Checking the plumbing drain and vent piping in the walls is one of the most important things the home builder will do. Installation in the walls can begin after the felt has been installed on the roof deck, so have the plumber lined up to come on time. The plumbing rough-in must be completed, including the vent pipes that pass through the roof, before the roofing can be installed.
What to look for in drain piping:
Make sure the drain pipes fit within the walls, and watch how they run overhead if you have plumbing drains coming down from an upper story. If you have pipes that don't fit completely within the walls, the walls must be thickened to cover the pipes. Click here for our page on checking the water pipes in the walls for photos and info.
Verify connections and drain piping for catching air conditioner condensate. This drain pipe needs to get figured out early in the project, before pouring the concrete slab if that's what you have. Regardless of where the cooling unit is located, plan for a drain to catch the cold water that will constantly drain from the air conditioner when it's running (removing the humidity from the indoor air).
CONDENSATE DRAIN TIP: If you have the air conditioner in the attic, with ceiling insulation, put pipe insulation on the condensate drain wherever it is exposed. The hvac contractors never do this, but it needs to be done. The condensate drain line gets really cold, and the hot humid air in the attic results in water condensing and dripping off this line onto the attic insulation and ceiling. Pipe insulation is cheap and completely effective.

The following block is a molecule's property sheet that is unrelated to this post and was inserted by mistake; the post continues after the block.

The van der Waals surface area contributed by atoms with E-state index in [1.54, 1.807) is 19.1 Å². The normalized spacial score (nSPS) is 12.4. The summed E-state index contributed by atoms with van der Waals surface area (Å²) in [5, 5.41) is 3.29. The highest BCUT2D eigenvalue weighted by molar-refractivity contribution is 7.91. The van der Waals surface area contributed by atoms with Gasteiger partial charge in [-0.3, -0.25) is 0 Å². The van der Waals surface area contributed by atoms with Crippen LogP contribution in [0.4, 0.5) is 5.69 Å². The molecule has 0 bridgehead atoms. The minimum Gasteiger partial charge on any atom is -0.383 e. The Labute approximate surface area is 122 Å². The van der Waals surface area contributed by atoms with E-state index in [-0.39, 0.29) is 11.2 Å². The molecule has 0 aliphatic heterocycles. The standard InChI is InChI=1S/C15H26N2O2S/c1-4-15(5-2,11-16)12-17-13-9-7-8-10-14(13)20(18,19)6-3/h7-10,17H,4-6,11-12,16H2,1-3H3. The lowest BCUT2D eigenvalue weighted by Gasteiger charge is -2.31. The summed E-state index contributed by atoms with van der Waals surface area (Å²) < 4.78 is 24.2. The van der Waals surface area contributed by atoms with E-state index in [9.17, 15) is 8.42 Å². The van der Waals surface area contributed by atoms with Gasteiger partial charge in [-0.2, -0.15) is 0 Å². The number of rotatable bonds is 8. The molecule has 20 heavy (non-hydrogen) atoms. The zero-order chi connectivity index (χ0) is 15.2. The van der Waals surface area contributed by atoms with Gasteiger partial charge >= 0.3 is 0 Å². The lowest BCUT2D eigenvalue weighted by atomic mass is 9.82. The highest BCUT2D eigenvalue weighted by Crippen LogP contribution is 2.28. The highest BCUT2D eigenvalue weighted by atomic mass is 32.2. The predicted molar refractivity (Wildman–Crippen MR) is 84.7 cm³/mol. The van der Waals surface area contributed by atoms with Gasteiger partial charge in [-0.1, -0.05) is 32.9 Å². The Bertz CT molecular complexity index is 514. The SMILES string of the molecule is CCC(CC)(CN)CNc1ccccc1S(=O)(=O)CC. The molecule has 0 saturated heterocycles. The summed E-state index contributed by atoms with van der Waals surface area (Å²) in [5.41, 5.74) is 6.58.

Also make sure you have a condensate emergency overflow drain pipe to handle the water from your air conditioner if the main drain pipe gets clogged. The emergency overflow drain will be connected to the catch pan underneath the air conditioner, and will be piped through an exterior eave or wall. Be sure the pipe is sealed water-tight to the catch pan.
In this photo, the condensate water is piped down and out through the wall, to exit outside the wall near the ground. Unfortunately, many building departments require the pipe to be done this way. The disadvantage is that if the overflow is ever needed and starts flowing water, this is an emergency situation that has the potential of flooding the house. When the pipe outlet is near the ground, it's usually in a location that is not obvious.
If possible, a much better location is poking down through an eave (roof overhang), so that the water will drip or stream down in front of a window or door. If water comes out of that pipe, it is much more likely to be noticed.
Also notice in this photo that a steel rebar was installed, before the slab was poured, as a grounding rod for the electrical system. This is the grounding point for the house wiring when plastic water lines are used. If you have copper water lines in the ground (under the slab), they can be used instead.